An October 26 commentary in the Wall Street Journal entitled “Big Insurance, Big Medicine” was prescient in its evaluation of the impact on the health-care profession—the business of medicine—of the Patient Protection and Affordable Care Act. I say prescient because the predicted impact happens to parallel the transformation of the business side of medicine in ways that I have discussed in this column for the past few years; for example, consolidation has been an economic reality in the imaging segment, but is now likely to be catalyzed by the new health-care structure.
As the article notes, “Size is important in low-margin businesses . . . scale is far more central now [to insurance companies] . . . they will essentially be selling commodities, and survival will depend on enrollment volume and market share.” The article goes on to state that nearly a third of US hospitals are currently operating in the red, and many of them will be consolidated into national chains and larger local systems; likewise for physician practices. Special mention was made of recent data from the American College of Cardiology indicating that nearly 40% of private cardiology groups are currently integrating with hospitals or merging with other practices.
In a significant quote from the article, Nancy-Ann DeParle, JD, director of the White House Office of Health Reform, says, “The economic forces put in motion by the act are likely to lead to vertical organization of providers and accelerate physician employment by hospitals and aggregation into larger physician groups.” This is clearly an endorsement and anticipation of further consolidation.
As I have discussed previously, there are certain characteristics of a maturing business marketplace: integration, consolidation, smaller margins, commoditization, search for market share, and increased competition. All of these have been developing in medical imaging these past few years, and to a greater or lesser degree, each has accelerated in the past 18 months or so. Imaging has clearly moved, in its place on the life-cycle curve, from growth to maturity—which brings the field an entirely new set of business fundamentals to focus on in the search for success.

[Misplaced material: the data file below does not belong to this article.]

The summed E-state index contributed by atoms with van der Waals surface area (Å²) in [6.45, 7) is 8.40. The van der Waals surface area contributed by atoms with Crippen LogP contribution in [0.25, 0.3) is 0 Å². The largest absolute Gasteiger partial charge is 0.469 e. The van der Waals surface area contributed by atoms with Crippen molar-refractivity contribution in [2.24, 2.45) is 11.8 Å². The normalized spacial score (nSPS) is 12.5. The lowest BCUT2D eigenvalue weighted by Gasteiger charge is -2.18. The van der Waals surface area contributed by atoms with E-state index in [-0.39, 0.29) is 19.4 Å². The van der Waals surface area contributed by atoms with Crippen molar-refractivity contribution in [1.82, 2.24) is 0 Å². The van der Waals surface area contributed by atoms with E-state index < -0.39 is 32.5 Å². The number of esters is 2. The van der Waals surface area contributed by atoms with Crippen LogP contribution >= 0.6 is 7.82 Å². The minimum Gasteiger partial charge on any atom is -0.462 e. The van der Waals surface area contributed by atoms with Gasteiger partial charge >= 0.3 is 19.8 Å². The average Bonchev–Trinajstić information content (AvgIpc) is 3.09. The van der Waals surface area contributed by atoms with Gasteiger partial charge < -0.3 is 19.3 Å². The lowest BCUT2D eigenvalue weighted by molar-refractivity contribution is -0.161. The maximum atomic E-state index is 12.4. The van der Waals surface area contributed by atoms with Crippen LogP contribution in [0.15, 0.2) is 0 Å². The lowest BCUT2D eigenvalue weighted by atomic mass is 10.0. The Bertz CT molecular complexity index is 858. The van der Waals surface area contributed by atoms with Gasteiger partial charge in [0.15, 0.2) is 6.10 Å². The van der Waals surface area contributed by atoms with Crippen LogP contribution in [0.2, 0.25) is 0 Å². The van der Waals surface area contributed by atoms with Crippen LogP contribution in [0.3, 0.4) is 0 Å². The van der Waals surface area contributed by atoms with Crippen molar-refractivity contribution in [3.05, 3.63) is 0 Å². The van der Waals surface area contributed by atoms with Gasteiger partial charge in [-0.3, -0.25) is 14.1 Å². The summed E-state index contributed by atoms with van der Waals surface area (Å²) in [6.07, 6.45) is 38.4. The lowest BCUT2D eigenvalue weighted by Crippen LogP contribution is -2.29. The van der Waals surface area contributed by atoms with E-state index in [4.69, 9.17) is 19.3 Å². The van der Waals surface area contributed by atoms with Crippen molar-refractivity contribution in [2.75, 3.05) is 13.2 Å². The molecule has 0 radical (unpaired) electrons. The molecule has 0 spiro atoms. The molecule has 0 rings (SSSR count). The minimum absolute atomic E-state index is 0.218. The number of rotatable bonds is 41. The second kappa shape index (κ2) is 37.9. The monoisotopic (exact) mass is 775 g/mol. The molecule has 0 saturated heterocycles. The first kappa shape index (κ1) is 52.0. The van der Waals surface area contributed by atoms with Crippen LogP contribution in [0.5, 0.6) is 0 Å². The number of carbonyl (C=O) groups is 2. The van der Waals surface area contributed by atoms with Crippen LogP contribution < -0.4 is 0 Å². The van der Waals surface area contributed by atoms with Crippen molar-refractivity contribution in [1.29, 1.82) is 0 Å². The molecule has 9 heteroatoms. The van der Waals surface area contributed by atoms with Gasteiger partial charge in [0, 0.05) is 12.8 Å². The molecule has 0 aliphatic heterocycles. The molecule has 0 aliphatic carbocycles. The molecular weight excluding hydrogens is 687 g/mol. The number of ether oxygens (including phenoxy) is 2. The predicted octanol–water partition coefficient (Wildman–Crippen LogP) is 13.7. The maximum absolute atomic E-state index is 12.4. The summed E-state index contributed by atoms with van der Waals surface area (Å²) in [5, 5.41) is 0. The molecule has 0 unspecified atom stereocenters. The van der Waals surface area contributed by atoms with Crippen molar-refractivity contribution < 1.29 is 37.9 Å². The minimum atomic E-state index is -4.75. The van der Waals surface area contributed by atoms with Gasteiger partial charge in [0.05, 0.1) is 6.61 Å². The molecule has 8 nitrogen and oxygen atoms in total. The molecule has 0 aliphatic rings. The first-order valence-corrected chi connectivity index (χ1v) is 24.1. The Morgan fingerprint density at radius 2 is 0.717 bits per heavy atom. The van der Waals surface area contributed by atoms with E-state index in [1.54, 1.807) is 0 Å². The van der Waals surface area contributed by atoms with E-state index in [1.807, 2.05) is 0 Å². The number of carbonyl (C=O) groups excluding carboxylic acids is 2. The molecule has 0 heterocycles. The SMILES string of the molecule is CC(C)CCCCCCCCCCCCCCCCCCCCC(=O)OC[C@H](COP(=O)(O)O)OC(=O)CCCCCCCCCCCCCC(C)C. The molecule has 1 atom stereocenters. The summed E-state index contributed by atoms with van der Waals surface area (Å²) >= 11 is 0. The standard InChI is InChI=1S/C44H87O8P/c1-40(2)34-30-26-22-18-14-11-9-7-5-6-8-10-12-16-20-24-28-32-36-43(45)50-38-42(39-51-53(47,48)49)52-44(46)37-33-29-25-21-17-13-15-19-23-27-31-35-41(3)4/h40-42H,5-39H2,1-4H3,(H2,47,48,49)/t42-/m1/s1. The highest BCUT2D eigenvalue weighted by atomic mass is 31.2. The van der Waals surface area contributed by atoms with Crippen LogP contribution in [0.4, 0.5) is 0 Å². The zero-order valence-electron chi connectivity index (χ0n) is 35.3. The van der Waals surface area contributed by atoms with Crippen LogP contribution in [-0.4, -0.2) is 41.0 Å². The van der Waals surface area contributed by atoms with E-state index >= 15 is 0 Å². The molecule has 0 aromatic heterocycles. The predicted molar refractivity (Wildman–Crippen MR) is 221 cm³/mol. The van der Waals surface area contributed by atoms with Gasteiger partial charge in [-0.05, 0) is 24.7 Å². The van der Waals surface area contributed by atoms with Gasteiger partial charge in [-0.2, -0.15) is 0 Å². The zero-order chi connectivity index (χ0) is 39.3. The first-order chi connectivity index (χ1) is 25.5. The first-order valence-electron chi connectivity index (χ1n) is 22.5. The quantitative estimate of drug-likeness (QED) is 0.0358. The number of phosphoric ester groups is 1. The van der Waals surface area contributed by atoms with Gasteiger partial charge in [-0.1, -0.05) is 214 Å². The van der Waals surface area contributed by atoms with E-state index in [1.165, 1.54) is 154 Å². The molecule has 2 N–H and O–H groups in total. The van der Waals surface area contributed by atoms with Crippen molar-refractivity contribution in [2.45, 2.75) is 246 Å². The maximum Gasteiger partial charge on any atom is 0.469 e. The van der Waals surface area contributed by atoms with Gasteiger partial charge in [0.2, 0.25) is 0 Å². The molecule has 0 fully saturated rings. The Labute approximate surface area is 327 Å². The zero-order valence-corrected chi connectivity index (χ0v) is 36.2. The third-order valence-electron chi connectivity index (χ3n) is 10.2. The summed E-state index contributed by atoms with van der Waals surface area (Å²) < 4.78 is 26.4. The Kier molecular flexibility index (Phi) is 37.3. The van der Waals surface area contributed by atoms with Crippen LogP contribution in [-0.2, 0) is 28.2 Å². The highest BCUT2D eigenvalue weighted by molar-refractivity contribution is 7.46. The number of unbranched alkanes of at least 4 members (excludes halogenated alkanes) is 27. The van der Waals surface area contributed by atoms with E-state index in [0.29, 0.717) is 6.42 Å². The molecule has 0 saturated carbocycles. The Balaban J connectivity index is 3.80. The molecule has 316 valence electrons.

Among these are a renewed emphasis on differentiation through customer service, a reliance on marketing professionals to capture market share from weaker competitors, and the necessity of articulating your brand message in a way that will resonate with a variety of customer segments. Until recently, these fundamentals were seen as something of a luxury for practices, centers, and even some hospitals. Now, they are essential.
I used to say that the radiology landscape is changing. No longer: The message, now, is that the radiology landscape has changed, never to return to the days characterized by double-digit annual growth, perfunctory customer service, and invisible providers. This change is now being played out, on a grand scale, in the larger health-care arena. This is a tectonic shift—one that will result in changing relationships, new types of alliances, and a rule book that is rewritten as the metamorphosis unfolds.
This shift will require radiologists to be very nimble indeed, and it will signal a new era in hospital–physician relationships based on mutually beneficial expectations and levels of accountability. Although there is a great deal of uncertainty about how all of this will play out in real time, one thing is becoming increasingly apparent: size and scale matter as never before.
Curtis Kauffman-Pickelle is publisher of ImagingBiz.com and Radiology Business Journal, and is a 30-year veteran of the medical-imaging industry. He welcomes your comments at firstname.lastname@example.org.